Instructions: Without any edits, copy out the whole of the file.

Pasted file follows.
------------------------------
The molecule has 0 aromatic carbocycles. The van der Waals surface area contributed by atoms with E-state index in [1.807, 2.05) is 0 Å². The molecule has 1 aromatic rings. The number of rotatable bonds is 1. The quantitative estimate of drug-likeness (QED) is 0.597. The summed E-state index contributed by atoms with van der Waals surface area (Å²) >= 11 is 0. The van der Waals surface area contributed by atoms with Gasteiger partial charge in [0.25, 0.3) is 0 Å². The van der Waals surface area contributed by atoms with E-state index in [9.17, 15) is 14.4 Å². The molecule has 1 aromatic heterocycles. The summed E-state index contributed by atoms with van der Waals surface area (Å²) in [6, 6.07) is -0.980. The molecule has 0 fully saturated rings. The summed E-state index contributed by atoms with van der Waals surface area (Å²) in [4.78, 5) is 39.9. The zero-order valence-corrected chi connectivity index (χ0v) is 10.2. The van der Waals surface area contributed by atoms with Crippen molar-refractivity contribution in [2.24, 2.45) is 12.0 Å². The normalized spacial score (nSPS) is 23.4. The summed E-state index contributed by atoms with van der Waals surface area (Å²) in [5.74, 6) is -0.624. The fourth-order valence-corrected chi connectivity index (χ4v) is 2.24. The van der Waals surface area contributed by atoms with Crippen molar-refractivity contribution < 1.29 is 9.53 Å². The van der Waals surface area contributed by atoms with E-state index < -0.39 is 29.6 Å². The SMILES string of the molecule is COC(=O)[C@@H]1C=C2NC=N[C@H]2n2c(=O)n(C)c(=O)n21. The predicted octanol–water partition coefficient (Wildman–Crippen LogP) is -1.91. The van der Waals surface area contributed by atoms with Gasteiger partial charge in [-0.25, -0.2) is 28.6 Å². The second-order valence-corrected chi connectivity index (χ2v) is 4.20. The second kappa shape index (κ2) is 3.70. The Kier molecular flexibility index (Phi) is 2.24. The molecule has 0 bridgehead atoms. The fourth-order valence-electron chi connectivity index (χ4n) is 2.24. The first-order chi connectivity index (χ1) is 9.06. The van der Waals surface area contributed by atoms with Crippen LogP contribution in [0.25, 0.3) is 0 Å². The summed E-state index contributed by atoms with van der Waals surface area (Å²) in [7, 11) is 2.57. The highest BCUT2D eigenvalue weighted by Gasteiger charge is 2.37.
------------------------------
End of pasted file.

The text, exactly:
The molecule has 0 aromatic carbocycles. The van der Waals surface area contributed by atoms with E-state index in [1.807, 2.05) is 0 Å². The molecule has 1 aromatic rings. The number of rotatable bonds is 1. The quantitative estimate of drug-likeness (QED) is 0.597. The summed E-state index contributed by atoms with van der Waals surface area (Å²) >= 11 is 0. The van der Waals surface area contributed by atoms with Gasteiger partial charge in [0.25, 0.3) is 0 Å². The van der Waals surface area contributed by atoms with E-state index in [9.17, 15) is 14.4 Å². The molecule has 1 aromatic heterocycles. The summed E-state index contributed by atoms with van der Waals surface area (Å²) in [6, 6.07) is -0.980. The molecule has 0 fully saturated rings. The summed E-state index contributed by atoms with van der Waals surface area (Å²) in [4.78, 5) is 39.9. The zero-order valence-corrected chi connectivity index (χ0v) is 10.2. The van der Waals surface area contributed by atoms with Crippen molar-refractivity contribution in [2.24, 2.45) is 12.0 Å². The normalized spacial score (nSPS) is 23.4. The summed E-state index contributed by atoms with van der Waals surface area (Å²) in [5.74, 6) is -0.624. The fourth-order valence-corrected chi connectivity index (χ4v) is 2.24. The van der Waals surface area contributed by atoms with Crippen molar-refractivity contribution < 1.29 is 9.53 Å². The van der Waals surface area contributed by atoms with E-state index < -0.39 is 29.6 Å². The SMILES string of the molecule is COC(=O)[C@@H]1C=C2NC=N[C@H]2n2c(=O)n(C)c(=O)n21. The predicted octanol–water partition coefficient (Wildman–Crippen LogP) is -1.91. The van der Waals surface area contributed by atoms with Gasteiger partial charge in [-0.25, -0.2) is 28.6 Å². The second-order valence-corrected chi connectivity index (χ2v) is 4.20. The second kappa shape index (κ2) is 3.70. The Kier molecular flexibility index (Phi) is 2.24. The molecule has 0 bridgehead atoms. The fourth-order valence-electron chi connectivity index (χ4n) is 2.24. The first-order chi connectivity index (χ1) is 9.06. The van der Waals surface area contributed by atoms with Crippen LogP contribution in [0.25, 0.3) is 0 Å². The summed E-state index contributed by atoms with van der Waals surface area (Å²) in [7, 11) is 2.57. The highest BCUT2D eigenvalue weighted by Gasteiger charge is 2.37.